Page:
Learning how to tell a joke
Learning how to tell a joke
From page 10 of Ted Cohen’s “Jokes”:
Joking is a “two-stage” art, like music and theater. Someone must make up the joke, and someone must tell it, and these two jokers need not be the same. Those good at making up jokes are not the same as those good at telling them. Telling a joke well may require specific abilities, like being able to affect an Irish dialect, or it may require a subtle knack, like a sense of timing.
He goes on to say that this presentation is particularly important because some jokes don’t translate well onto the page, and illustrates this with the following joke that you are legally required to include in all books about philosophy of comedy or they take your license away:
Q: According to Freud, what comes between fear and sex?
Cohen is wrong here, this joke translates to the page just fine, because you can just read it out loud.
This routine on the other hand is an example of a joke that actually doesn’t translate to the page:
This both illustrates the strengths and the flaws of the two-stage art concept.
From a writing point of view, the joke isn’t very good, right? It’s perfectly well written, there’s nothing wrong with it, but as written it’s not funny, because the humour is entirely in the presentation. This is why it demonstrates the strength of the two stage model: it’s a very good illustration of the verbal skills of humour.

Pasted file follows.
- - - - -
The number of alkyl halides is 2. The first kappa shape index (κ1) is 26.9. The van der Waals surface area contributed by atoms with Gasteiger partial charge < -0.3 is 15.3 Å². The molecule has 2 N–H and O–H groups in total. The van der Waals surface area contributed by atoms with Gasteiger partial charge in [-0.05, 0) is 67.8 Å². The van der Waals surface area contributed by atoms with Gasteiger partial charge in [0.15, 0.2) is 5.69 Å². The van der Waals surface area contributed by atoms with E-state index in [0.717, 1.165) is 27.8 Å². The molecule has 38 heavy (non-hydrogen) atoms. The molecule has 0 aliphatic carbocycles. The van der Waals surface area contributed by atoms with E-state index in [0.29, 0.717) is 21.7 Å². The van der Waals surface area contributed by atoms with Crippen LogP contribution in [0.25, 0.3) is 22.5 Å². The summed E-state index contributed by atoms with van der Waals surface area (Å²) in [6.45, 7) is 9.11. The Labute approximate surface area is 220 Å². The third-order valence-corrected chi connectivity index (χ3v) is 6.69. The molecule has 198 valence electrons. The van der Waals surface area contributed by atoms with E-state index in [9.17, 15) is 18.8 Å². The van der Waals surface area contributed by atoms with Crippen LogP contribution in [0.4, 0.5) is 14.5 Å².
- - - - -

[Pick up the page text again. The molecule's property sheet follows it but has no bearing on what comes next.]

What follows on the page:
But it also demonstrates that the idea is something of a lie, in that you can’t actually separate this into two stages. It’s not just that the joke doesn’t work written down, it’s that there is no joke without the performance of it here.
This is, perhaps, an artefact of the fact that comedy isn’t really about telling jokes, it’s about performing routines, but I think this distinction doesn’t work, and you experience the same problems with hypercontextual jokes that cannot be extracted from their situation.
What instead is going on, I think, is that for any given joke there is a skill of telling that joke, and some jokes you can teach that skill in writing better than others.
Another interesting example of this sort of skill is poetry reading. Some poems work written, but this one I’ve linked to before in Start from amazing isn’t one of them:
The poem is good, but the presentation of it is very good, and the poem rests on the vocal skill of its delivery.
Back in You can’t write life down I talked about the difficulty in transcribing oral stories, and this feels like another aspect of that. At the time I talked about how taking a Raven story outside of its cultural context would lose essential features of the culture that created it, leaving it in a diminished and abstracted form, but actually I think the problem is deeper than that: You can write down a Raven story, but I’m not sure you can write down how to tell a Raven story.